To the Editor,
Republicans plan to repeal the Affordable Care Act and replace it. If they succeed, their plan will include buying health insurance across state lines. Since that’s already law, what will change? Let’s consider two factors, premiums and appeals.
Federal law currently requires insurers to spend at least 80% to 85% of premium dollars on actual health care or quality improvement and to justify premium increases to state regulators and the Secretary of the U.S. Department of Health and Human Services.
If your insurance plan denies payment, federal law requires an appeals process – first to the plan; then to an independent review. Your exact appeal rights depend upon the State you live in, or the state from which you buy insurance, but federal requirements protect your interests.
The Republican plan most likely will eliminate any federal oversight, without which we will face a familiar situation.
In 1980, local banks issued credit cards, and state legislatures set rules and procedures, including maximum interest rates. Then the Reagan administration imposed interstate banking upon all states, including credit card issuance across state lines. Credit card issuers promptly moved to the two states with the loosest regulations; Delaware and South Dakota. Interest rates soared, and rules changed to further entrap borrowers.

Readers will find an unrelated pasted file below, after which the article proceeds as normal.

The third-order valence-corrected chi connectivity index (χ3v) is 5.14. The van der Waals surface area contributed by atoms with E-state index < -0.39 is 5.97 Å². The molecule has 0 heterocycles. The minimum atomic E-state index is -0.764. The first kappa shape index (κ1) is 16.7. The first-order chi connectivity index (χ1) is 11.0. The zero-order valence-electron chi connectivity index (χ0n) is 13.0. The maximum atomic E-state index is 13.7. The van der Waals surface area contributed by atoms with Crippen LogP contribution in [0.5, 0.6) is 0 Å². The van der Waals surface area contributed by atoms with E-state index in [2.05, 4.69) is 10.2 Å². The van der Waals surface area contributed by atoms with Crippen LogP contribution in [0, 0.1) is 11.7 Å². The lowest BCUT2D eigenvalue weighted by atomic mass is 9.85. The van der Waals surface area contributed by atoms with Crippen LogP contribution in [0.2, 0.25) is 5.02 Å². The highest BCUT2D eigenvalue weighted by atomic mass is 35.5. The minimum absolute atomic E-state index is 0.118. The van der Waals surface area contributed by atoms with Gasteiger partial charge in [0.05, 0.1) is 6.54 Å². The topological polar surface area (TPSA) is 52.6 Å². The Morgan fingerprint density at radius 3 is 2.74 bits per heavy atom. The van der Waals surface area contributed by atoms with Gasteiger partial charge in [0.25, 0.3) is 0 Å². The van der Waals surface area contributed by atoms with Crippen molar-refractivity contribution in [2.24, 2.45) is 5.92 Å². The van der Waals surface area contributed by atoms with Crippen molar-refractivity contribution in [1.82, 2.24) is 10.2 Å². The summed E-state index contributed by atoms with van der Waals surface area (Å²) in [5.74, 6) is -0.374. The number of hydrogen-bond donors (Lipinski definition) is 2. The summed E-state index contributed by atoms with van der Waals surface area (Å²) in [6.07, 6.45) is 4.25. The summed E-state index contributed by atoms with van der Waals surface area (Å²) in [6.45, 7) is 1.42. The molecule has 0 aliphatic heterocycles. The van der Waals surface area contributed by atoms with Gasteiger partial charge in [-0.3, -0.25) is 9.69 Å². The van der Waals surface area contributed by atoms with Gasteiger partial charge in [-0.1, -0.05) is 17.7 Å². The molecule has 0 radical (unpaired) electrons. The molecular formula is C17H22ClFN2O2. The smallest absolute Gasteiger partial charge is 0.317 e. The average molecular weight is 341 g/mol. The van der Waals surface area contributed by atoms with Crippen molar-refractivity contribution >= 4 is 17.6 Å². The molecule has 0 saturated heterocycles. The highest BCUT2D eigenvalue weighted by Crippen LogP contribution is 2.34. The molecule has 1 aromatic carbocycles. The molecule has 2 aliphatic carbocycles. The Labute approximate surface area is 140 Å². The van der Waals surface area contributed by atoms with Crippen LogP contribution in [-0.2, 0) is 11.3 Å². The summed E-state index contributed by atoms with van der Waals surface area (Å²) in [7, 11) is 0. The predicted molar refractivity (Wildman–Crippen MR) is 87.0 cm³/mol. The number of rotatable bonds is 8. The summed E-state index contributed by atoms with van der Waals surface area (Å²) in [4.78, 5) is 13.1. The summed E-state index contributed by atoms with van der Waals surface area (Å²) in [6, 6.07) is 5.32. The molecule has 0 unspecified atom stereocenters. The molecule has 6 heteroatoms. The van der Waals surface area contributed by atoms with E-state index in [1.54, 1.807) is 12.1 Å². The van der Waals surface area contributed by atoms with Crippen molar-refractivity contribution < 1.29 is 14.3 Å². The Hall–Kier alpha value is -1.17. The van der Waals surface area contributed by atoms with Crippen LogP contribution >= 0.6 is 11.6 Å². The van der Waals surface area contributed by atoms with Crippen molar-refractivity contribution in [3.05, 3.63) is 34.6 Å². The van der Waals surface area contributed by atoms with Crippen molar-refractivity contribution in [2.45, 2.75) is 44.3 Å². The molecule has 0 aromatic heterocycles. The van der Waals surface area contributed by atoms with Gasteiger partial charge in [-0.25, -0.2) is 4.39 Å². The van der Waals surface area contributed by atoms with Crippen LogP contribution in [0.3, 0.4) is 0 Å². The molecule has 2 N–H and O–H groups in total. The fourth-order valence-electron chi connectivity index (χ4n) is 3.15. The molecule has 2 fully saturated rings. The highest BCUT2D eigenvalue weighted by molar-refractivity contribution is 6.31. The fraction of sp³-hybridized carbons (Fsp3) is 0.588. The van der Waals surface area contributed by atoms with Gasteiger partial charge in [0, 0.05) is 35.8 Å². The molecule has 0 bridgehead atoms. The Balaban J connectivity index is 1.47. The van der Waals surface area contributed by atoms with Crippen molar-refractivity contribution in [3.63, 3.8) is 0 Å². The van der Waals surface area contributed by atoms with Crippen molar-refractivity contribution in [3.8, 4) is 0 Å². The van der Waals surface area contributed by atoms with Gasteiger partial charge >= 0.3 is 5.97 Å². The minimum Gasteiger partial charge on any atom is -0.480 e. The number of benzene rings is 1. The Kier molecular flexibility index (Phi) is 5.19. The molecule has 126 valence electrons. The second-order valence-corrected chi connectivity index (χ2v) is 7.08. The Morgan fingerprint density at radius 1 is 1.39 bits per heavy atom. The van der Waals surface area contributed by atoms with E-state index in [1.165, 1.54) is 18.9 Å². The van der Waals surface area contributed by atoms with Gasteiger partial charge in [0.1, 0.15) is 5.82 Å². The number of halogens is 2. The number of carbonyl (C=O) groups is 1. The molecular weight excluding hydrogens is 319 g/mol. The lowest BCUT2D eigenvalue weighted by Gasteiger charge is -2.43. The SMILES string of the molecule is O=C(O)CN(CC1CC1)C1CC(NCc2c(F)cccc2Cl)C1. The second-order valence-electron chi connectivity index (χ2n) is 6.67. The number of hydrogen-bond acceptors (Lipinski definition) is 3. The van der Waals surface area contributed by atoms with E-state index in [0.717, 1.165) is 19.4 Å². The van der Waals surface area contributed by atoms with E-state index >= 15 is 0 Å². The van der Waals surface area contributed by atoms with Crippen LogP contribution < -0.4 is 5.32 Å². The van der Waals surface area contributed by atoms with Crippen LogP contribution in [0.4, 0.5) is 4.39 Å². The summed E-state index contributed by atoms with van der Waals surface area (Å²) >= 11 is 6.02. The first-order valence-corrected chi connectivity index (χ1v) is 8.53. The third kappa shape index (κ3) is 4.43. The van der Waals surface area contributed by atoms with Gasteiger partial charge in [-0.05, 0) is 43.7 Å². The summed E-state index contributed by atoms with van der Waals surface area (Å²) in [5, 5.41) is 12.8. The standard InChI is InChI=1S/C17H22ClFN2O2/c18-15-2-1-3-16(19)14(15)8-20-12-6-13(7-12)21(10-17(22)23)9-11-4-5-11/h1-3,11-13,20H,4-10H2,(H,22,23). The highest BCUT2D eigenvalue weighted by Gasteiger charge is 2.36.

The same thing can happen with health insurance. Without federal oversight, insurers can move to the two or three states with the fewest controls. Then they can return to all their old tricks; excessive premiums, appeals denials, refusing and rescinding coverage – and we will have no recourse.
Please tell your senators and representatives to improve current law, not replace it with something worse.
Note: Details of the Affordable Care Act can be found at HealthCare.gov.